Democrats Joaquin Castro, Beto O’Rourke Join Thousands at Dallas Immigration March
The march highlighted the shared struggles of Muslims and Latinos in the age of Trump.
Thousands flooded downtown Dallas on Sunday to demand immigration reform and push back against the Trump administration. The “Immigration Reform Mega March,” as organizers dubbed it, stretched several city blocks and brought out a number of elected officials.
“In every generation, there have been politicians who have tried to divide Americans and turn people against immigrants,” said Congressman Joaquin Castro outside Dallas City Hall. “But in every generation, there have been people like yourselves who have stood up and said no.”
Winding from the Cathedral Shrine of the Virgin of Guadalupe to City Hall, the mostly Latino crowd alternated chants of “say it loud, say it clear, immigrants are welcome here,” “education not deportation” and “we will vote.”
Nine-year-old Karen Sanchez carried a sign reading “we should be free from deportations,” which she’d made the night before after hearing about the march on the news.
A Dallas police officer and a march organizer both estimated the turnout at 25,000 to 30,0000. Later, DPD tweeted that 3,200 people attended the rally, a figure reported by various media outlets. Organizers had said before the event that they had expected up to 100,000.
In 2006, the original nationwide “mega march” brought out a staggering 500,000 participants in Dallas, one of the biggest in the nation. Many recalled how that march changed Dallas politics.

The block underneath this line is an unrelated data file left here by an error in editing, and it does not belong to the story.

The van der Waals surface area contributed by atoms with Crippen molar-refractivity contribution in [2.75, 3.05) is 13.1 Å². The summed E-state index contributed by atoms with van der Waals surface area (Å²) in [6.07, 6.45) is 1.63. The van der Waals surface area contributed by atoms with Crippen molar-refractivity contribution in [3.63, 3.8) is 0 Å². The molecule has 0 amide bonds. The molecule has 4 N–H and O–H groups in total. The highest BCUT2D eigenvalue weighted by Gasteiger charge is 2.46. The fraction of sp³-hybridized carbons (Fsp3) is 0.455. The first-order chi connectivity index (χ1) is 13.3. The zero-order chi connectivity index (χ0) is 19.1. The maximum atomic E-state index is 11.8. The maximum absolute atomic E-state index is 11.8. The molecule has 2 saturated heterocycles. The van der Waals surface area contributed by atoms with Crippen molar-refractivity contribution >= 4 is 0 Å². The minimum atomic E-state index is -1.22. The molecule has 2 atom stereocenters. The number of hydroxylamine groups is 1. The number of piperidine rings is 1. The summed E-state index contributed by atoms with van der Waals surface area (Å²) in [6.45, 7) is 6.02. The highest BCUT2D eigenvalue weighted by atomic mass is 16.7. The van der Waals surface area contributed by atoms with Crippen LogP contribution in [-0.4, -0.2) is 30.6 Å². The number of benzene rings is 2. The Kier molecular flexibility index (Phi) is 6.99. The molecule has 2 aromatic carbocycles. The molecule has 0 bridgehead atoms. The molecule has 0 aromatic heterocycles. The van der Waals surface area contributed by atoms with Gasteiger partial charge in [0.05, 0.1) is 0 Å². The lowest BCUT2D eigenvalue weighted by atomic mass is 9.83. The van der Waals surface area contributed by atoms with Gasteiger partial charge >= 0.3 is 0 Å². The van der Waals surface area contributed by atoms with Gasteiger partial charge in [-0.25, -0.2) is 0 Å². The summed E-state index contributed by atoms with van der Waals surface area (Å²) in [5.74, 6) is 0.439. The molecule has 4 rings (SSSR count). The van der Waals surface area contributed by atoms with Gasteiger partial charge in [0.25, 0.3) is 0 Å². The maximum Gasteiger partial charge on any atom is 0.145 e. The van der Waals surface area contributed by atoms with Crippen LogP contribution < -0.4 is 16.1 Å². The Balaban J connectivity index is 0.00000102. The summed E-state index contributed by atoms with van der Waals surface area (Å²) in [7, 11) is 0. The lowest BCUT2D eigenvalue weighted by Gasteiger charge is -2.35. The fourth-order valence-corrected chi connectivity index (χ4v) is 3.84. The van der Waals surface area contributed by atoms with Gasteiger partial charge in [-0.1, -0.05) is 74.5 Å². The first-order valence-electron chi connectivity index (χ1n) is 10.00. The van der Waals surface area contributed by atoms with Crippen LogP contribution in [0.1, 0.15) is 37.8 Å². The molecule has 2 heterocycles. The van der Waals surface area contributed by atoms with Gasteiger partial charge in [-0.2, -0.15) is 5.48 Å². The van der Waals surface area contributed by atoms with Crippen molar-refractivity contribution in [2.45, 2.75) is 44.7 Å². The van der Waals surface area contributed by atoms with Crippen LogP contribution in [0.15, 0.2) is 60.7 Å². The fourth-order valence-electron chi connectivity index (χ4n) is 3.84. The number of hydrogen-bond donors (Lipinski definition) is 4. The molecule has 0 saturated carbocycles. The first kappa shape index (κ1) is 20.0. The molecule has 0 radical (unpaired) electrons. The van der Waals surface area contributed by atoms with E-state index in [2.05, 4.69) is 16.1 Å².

“The 2006 march and the movement around that is what turned Dallas County blue in 2008,” said state Representative Roberto Alonzo, D-Dallas, who also credited the march with launching more Latinos into office. “First we march, then we govern.”
Tere Ocampo, just shy of her 75th birthday and using a wheelchair, was one of many protesters who had attended the 2006 march. Eleven years later, she said she came out again because “Trump is trying to undo what we’ve spent so many years building.”
After a career in education, Ocampo now volunteers helping people prepare for the U.S. citizenship exam. Alongside her marched two younger Latina women, students in her class. One wore a hat reading “women against Trump” and said the election helped motivate her to get her American citizenship.
Sunday’s march also highlighted a growing theme in immigration activism: the shared struggle of Latinos and Muslims.
“Things are not alright and things are not alt-right,” joked Omar Suleiman, a prominent Dallas imam and professor of Islamic Studies at Southern Methodist University, addressing the crowd. “When people in power try to impose a vision that some people are more entitled to this land than others, that’s not just a threat to Muslims or Latinos, it’s a threat to all Americans.”
Congressman Beto O’Rourke, who recently announced a Senate run against Ted Cruz, also took the stage to a warm reception.
“When people tell you we need to secure the border I want you to tell them about El Paso, Texas, the safest city in the United States, whose safety depends on treating everyone with dignity and respect,” said O’Rourke.
During the march, a counter-protest of three pro-Trump demonstrators heckled the crowd from an overpass. As they chanted “U.S.A., U.S.A,” the marchers responded with a much louder version of the same. There were no altercations and no arrests, according to the Dallas Police Department.
Recent activism in Dallas helped lay the groundwork for Sunday’s march. During the brief days when Trump’s Muslim ban was in effect, the Dallas-Fort Worth airport was the site of large protests. And in February, the Dallas County Commissioners Court passed a resolution declaring the county a “welcoming community” for all immigrants and refugees.